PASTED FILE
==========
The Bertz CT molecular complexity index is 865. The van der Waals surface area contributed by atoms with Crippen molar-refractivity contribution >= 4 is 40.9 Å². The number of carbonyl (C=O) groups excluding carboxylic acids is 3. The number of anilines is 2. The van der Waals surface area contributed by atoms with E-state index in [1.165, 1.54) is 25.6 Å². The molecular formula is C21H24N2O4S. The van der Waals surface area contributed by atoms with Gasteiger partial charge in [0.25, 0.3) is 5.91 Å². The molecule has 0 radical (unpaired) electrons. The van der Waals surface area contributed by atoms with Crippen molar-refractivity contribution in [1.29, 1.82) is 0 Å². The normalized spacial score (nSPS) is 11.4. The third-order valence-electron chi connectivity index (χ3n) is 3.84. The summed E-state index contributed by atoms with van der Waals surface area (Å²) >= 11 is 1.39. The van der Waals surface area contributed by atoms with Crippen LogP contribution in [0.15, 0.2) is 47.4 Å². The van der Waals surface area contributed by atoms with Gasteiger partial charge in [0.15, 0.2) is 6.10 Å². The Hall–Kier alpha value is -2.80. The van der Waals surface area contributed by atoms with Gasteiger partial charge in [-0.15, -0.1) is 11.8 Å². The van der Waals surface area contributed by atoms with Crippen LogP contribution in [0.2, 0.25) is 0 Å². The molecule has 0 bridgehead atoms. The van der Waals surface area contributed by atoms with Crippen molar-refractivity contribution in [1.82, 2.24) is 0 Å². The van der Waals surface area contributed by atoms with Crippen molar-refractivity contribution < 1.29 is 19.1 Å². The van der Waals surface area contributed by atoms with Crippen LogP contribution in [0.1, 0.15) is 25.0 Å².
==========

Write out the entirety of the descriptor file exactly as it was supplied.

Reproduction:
The Bertz CT molecular complexity index is 865. The van der Waals surface area contributed by atoms with Crippen molar-refractivity contribution >= 4 is 40.9 Å². The number of carbonyl (C=O) groups excluding carboxylic acids is 3. The number of anilines is 2. The van der Waals surface area contributed by atoms with E-state index in [1.165, 1.54) is 25.6 Å². The molecular formula is C21H24N2O4S. The van der Waals surface area contributed by atoms with Gasteiger partial charge in [0.25, 0.3) is 5.91 Å². The molecule has 0 radical (unpaired) electrons. The van der Waals surface area contributed by atoms with Crippen molar-refractivity contribution in [1.29, 1.82) is 0 Å². The normalized spacial score (nSPS) is 11.4. The third-order valence-electron chi connectivity index (χ3n) is 3.84. The summed E-state index contributed by atoms with van der Waals surface area (Å²) >= 11 is 1.39. The van der Waals surface area contributed by atoms with Crippen LogP contribution in [0.15, 0.2) is 47.4 Å². The van der Waals surface area contributed by atoms with Gasteiger partial charge in [0.15, 0.2) is 6.10 Å². The Hall–Kier alpha value is -2.80. The van der Waals surface area contributed by atoms with Gasteiger partial charge in [-0.15, -0.1) is 11.8 Å². The van der Waals surface area contributed by atoms with Crippen LogP contribution in [0.2, 0.25) is 0 Å². The molecule has 0 bridgehead atoms. The van der Waals surface area contributed by atoms with Crippen molar-refractivity contribution in [1.82, 2.24) is 0 Å². The van der Waals surface area contributed by atoms with Crippen molar-refractivity contribution < 1.29 is 19.1 Å². The van der Waals surface area contributed by atoms with Crippen LogP contribution in [0.1, 0.15) is 25.0 Å².